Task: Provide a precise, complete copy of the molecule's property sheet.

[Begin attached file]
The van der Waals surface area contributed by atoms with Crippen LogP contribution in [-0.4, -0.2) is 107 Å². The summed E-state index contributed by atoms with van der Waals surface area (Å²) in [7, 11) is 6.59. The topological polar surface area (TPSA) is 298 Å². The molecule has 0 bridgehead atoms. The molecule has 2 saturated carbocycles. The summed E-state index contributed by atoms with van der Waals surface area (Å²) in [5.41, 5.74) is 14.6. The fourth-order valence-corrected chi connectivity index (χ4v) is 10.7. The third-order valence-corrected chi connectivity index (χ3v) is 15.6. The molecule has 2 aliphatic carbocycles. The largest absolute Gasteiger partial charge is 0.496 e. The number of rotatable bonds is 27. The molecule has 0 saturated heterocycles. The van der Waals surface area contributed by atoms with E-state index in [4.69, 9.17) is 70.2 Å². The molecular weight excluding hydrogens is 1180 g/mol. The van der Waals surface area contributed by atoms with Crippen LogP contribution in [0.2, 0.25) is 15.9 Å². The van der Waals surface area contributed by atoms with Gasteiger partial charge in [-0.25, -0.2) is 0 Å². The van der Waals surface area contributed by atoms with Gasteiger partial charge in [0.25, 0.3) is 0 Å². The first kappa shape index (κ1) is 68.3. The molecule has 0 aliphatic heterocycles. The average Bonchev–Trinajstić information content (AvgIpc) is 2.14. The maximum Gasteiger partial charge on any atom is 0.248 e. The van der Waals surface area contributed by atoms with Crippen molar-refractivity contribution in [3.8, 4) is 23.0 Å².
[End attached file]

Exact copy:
The van der Waals surface area contributed by atoms with Crippen LogP contribution in [-0.4, -0.2) is 107 Å². The summed E-state index contributed by atoms with van der Waals surface area (Å²) in [7, 11) is 6.59. The topological polar surface area (TPSA) is 298 Å². The molecule has 0 bridgehead atoms. The molecule has 2 saturated carbocycles. The summed E-state index contributed by atoms with van der Waals surface area (Å²) in [5.41, 5.74) is 14.6. The fourth-order valence-corrected chi connectivity index (χ4v) is 10.7. The third-order valence-corrected chi connectivity index (χ3v) is 15.6. The molecule has 2 aliphatic carbocycles. The largest absolute Gasteiger partial charge is 0.496 e. The number of rotatable bonds is 27. The molecule has 0 saturated heterocycles. The van der Waals surface area contributed by atoms with E-state index in [4.69, 9.17) is 70.2 Å². The molecular weight excluding hydrogens is 1180 g/mol. The van der Waals surface area contributed by atoms with Crippen LogP contribution in [0.2, 0.25) is 15.9 Å². The van der Waals surface area contributed by atoms with Gasteiger partial charge in [-0.25, -0.2) is 0 Å². The van der Waals surface area contributed by atoms with Gasteiger partial charge in [0.25, 0.3) is 0 Å². The first kappa shape index (κ1) is 68.3. The molecule has 0 aliphatic heterocycles. The average Bonchev–Trinajstić information content (AvgIpc) is 2.14. The maximum Gasteiger partial charge on any atom is 0.248 e. The van der Waals surface area contributed by atoms with Crippen molar-refractivity contribution in [3.8, 4) is 23.0 Å².